BOSTON — A Massachusetts utility company will serve three years probation and pay more than $53 million in fines for causing a series of explosions and fires that killed a teenager and injured 22 others in 2018.
The president of Columbia Gas of Massachusetts, Mark Kempic, appeared in a video conference federal court session Tuesday morning to accept the sentence.
“We take our guilty plea very seriously,” he said. “Our hearts go out to everyone who was injured. We are truly sorry for their losses.”
The company was ordered by U.S. District Court Chief Judge F. Dennis Saylor IV to pay a criminal fine of $53,030,116, which is more than double the company’s profits between 2015 and 2018.
“I wish I had the magic power to go back and erase all of this,” Saylor said in court.
As part of the plea agreement, the $53 million fine for violating the Pipeline Safety Act is the largest criminal fine ever imposed under the pipeline safety law.
The company said when the plea deal was announced last month that it takes full responsibility for the disaster in the Merrimack Valley.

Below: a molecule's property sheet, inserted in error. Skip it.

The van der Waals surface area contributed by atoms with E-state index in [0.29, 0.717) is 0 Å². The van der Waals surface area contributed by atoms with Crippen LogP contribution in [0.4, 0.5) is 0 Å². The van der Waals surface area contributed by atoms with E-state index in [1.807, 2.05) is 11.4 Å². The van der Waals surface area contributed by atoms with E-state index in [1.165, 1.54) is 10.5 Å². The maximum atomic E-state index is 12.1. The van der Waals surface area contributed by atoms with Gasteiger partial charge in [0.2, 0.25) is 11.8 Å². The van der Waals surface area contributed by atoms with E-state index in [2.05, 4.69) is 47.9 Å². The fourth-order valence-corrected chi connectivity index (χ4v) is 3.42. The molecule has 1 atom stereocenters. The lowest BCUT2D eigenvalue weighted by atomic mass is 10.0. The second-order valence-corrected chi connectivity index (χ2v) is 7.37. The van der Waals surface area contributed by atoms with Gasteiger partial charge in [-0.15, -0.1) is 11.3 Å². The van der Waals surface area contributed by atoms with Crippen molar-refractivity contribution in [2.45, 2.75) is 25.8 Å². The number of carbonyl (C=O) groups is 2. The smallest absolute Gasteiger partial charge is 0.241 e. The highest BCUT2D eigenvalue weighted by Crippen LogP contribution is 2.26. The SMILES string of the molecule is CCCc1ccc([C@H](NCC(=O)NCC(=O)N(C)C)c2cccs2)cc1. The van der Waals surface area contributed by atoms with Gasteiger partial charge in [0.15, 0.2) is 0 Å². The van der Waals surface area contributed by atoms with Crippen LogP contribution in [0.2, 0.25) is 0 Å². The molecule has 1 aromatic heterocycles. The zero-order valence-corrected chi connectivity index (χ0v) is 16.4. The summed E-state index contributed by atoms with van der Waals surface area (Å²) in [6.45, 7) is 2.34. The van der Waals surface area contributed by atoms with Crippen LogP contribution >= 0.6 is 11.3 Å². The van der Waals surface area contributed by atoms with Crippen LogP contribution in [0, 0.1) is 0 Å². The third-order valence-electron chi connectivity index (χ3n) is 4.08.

"From the very outset, the company accepted responsibility for the tragic events on Sept. 13, 2018. Today's entry of its plea is another step in that process," Alejandro Mayorkas, an attorney for the company, told reporters after the hearing.
Eversource has agreed to buy Columbia Gas of Massachusetts’ natural gas assets for $1.1 billion. Any profit from the sale of the company will be handed over to the federal government along with the criminal fine.
Federal investigators blamed the explosions on overpressurized gas lines, saying the company failed to account for critical pressure sensors as workers replaced century-old, cast-iron pipes in Lawrence. That omission caused high-pressure gas to flood the neighborhood's distribution system at excessive levels.
Investigators found that Columbia Gas violated minimum safety standards for starting up and shutting down gas lines through a "pattern of flagrant indifference."
The explosions and fires outraged the communities of Lawrence, Andover and North Andover, where thousands of homes and businesses went without gas service for weeks, and months in some cases, during the winter.
Leonel Rondon, 18, died when a chimney collapsed on his vehicle in the driveway of a friend’s home - hours after he had gotten his driver’s license. About two dozen others were injured, and dozens of buildings were damaged or destroyed.
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